Tagged With 23andme

23andMe customers might just play a role in helping create one of Big Pharma's next blockbuster drugs. This week, the genetic testing company announced it was entering a partnership with pharmaceutical giant GlaxoSmithKline (GSK) to develop new drugs and therapies. As part of the collaboration, the company will allow GSK to peek at the (voluntarily shared) genetic data of millions of people who have taken 23andMe's DNA home testing kits.

When you mail off a sample of your spit to find out about your ancestry, companies like 23andMe compare your DNA to other people around the world, seeing how closely your genes match the genes of people in, say, Norway, in order to deduce whether your ancestors might have been Norwegian, too.

Earlier this month, when consumer genetic testing giant 23andMe announced plans to roll out the first consumer test for breast cancer risk, the news attracted some hefty criticism from the medical community. Sure, consumer DNA tests allow people to find out information about their health without a potentially pricey and inconvenient visit to the doctor. But without a doctor to help parse the results, some worry that at-home genetic tests may be misleading, inciting needless anxiety or a false sense of security.

My grandfather was caramel-skinned with black eyes and thick, dark hair, and until he discovered that he was adopted, he had no reason to suspect that he was not the son of two poor Mexicans as he'd always been told. When he found his adoption papers, according to family lore, he pestered the nuns at the Dallas orphanage where he had lived as an infant for the name of his birth mother. Name in hand, at 10 years old, he hopped a bus to Pennsylvania, met his birth mother, and found out that he was actually Syrian.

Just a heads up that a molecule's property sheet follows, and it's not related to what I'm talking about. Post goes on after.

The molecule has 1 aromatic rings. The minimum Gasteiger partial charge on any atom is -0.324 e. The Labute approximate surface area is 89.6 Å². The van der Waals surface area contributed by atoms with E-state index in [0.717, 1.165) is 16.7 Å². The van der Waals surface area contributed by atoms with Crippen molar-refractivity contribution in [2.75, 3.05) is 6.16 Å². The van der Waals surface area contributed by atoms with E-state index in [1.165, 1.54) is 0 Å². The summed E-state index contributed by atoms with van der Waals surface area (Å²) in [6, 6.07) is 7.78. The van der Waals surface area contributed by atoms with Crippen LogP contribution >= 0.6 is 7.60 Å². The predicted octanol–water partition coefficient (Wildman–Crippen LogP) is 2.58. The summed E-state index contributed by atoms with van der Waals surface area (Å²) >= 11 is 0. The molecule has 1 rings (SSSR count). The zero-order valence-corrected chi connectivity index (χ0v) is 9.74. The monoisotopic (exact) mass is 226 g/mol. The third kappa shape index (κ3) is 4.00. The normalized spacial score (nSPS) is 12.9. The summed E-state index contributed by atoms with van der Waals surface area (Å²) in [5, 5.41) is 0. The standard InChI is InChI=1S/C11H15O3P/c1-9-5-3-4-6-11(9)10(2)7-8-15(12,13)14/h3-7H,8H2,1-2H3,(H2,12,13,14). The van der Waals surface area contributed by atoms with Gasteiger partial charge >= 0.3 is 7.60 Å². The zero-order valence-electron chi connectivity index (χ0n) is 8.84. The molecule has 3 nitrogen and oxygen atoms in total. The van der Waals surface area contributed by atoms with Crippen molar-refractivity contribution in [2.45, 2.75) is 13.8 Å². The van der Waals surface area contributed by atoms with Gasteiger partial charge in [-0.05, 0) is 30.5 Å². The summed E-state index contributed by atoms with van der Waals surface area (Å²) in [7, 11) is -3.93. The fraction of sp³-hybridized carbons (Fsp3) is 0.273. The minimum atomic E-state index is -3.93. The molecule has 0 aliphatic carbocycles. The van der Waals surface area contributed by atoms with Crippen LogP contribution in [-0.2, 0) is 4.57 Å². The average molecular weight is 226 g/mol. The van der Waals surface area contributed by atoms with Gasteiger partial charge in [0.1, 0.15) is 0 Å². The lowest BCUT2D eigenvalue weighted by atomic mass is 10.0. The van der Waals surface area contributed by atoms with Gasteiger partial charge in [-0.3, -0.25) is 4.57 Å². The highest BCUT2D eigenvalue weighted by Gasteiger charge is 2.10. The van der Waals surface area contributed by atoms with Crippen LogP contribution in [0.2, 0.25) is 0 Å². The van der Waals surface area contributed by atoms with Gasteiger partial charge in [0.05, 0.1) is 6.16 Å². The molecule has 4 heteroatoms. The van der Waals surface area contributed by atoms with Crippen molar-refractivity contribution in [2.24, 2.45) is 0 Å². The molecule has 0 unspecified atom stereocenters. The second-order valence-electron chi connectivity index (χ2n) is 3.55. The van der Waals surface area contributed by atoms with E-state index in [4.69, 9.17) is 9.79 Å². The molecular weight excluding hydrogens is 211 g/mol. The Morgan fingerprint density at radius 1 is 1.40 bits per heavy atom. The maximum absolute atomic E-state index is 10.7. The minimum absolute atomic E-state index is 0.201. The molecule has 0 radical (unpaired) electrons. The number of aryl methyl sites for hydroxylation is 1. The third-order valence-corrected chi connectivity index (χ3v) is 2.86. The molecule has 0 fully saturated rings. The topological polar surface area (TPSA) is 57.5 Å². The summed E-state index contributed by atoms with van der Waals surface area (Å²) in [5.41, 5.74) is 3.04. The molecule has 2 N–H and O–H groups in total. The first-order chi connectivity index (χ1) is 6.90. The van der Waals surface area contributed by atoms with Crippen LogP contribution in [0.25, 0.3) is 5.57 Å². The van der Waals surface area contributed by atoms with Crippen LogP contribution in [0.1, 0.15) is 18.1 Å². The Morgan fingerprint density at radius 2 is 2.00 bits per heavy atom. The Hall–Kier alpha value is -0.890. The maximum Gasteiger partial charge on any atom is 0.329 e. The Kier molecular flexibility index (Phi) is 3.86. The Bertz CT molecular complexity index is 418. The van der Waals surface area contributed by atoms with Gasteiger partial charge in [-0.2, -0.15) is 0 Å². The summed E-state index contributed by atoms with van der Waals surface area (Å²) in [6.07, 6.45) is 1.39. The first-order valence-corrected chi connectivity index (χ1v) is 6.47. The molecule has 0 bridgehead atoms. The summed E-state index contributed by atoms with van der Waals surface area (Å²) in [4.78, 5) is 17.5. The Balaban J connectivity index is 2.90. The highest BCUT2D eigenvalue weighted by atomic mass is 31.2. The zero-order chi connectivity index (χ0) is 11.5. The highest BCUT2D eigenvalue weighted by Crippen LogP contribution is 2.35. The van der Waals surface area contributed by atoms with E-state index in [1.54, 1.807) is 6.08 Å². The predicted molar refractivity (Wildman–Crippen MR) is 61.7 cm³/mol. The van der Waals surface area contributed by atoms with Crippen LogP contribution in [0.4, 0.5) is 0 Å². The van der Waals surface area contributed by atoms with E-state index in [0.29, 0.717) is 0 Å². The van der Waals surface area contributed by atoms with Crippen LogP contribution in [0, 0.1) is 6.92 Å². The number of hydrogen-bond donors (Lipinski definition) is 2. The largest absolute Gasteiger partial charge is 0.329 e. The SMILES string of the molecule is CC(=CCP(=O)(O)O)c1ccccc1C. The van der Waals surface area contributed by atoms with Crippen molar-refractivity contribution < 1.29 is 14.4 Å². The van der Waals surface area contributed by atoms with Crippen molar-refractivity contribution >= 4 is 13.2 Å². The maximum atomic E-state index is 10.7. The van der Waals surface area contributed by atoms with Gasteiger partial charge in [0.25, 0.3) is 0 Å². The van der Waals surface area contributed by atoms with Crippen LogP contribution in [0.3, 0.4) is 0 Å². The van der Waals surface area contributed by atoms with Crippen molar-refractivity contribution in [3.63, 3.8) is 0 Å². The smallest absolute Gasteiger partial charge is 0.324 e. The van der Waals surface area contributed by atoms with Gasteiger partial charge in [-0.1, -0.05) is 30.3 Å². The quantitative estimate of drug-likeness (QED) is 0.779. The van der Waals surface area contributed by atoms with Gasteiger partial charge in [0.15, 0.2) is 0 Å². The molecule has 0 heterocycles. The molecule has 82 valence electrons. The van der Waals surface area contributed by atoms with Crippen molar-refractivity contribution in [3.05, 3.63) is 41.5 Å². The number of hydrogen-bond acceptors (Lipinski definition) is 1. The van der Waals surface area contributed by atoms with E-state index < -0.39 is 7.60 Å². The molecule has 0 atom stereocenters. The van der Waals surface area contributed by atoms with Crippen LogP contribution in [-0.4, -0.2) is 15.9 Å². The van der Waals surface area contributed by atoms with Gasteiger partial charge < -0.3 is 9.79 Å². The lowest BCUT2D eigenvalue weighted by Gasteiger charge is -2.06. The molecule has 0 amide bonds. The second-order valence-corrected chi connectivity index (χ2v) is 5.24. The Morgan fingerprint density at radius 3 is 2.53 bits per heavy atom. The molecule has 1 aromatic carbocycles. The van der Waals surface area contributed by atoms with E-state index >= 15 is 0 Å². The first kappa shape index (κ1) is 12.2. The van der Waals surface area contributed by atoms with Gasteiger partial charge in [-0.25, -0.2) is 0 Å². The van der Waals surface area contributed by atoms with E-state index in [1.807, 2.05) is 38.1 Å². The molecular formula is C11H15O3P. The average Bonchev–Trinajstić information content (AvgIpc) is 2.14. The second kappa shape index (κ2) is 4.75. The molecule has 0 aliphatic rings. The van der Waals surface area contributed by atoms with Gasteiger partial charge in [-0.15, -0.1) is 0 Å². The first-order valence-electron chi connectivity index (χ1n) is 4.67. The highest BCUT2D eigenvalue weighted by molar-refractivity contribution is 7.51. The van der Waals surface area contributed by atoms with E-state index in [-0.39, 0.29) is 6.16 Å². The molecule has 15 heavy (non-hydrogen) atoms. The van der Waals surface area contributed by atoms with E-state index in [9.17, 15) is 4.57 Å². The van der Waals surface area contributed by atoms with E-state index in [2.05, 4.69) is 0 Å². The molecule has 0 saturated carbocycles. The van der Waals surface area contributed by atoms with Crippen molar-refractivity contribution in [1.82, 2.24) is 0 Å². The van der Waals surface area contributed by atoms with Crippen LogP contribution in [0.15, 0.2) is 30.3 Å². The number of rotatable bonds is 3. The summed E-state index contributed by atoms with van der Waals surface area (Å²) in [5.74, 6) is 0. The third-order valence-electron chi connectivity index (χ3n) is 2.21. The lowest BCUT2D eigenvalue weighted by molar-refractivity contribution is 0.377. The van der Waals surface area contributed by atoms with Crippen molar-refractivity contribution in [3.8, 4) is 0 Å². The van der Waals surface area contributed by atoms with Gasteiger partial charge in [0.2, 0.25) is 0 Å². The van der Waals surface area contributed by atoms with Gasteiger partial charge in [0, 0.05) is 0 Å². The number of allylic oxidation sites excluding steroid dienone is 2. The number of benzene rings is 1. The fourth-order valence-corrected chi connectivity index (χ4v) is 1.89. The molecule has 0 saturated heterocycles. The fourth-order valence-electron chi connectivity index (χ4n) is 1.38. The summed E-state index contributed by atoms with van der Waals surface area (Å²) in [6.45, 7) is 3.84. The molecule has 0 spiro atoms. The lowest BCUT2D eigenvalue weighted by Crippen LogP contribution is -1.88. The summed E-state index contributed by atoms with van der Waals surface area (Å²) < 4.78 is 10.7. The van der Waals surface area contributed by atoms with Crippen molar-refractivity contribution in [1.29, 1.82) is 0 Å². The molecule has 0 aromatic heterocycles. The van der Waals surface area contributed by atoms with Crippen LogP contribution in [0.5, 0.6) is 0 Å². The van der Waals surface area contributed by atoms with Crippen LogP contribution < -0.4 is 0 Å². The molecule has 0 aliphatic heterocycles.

The quest to figure out the right diet for maintaining an optimal weight is often less a quest and more a life-long battle. We cycle through fad diet after fad diet, hoping to eventually one day strike diet gold. Now, the consumer DNA testing company 23andMe is hoping to cut out some of the mystery of dieting, providing consumers with personalised weight loss advice as part of its genetic reports.

Since launching a decade ago, the consumer genetic testing company 23andMe has sold people more than two million DNA tests revealing information about their health and ancestry. Mail-in spit tests, though, aren't the company's long-term plan for striking it rich. On Tuesday, we got a peek at what is: Turning the genetic data from millions of customers into a massive drug-discovery pipeline.

A DNA analysis of nearly 90,000 23andme customers suggests our preference for early mornings may be rooted in our genes. The study also suggests that night owls are at greater risk of depression and other health issues. But those findings come with a couple of caveats.

Genetic testing company 23andMe is back in the business of direct-to-consumer health testing kits, after a two-year semi-hiatus (in the US, at least) from offering health risk assessments at the behest of the US Food and Drug Administration. That makes 23andMe the first such company to win FDA approval for taking its products straight to the consumer, with no need for a physician's approval.

Five years after privacy advocates warned about the potential risks to privacy posed by massive genetics databases, they are, indeed, causing problems. Two popular geneology websites, Ancestry.com and 23andMe, both maintain such databases on behalf of private citizens. Now there's at least one case on record of Ancestry's data being used in a murder case, and 23andMe has seen a few requests too.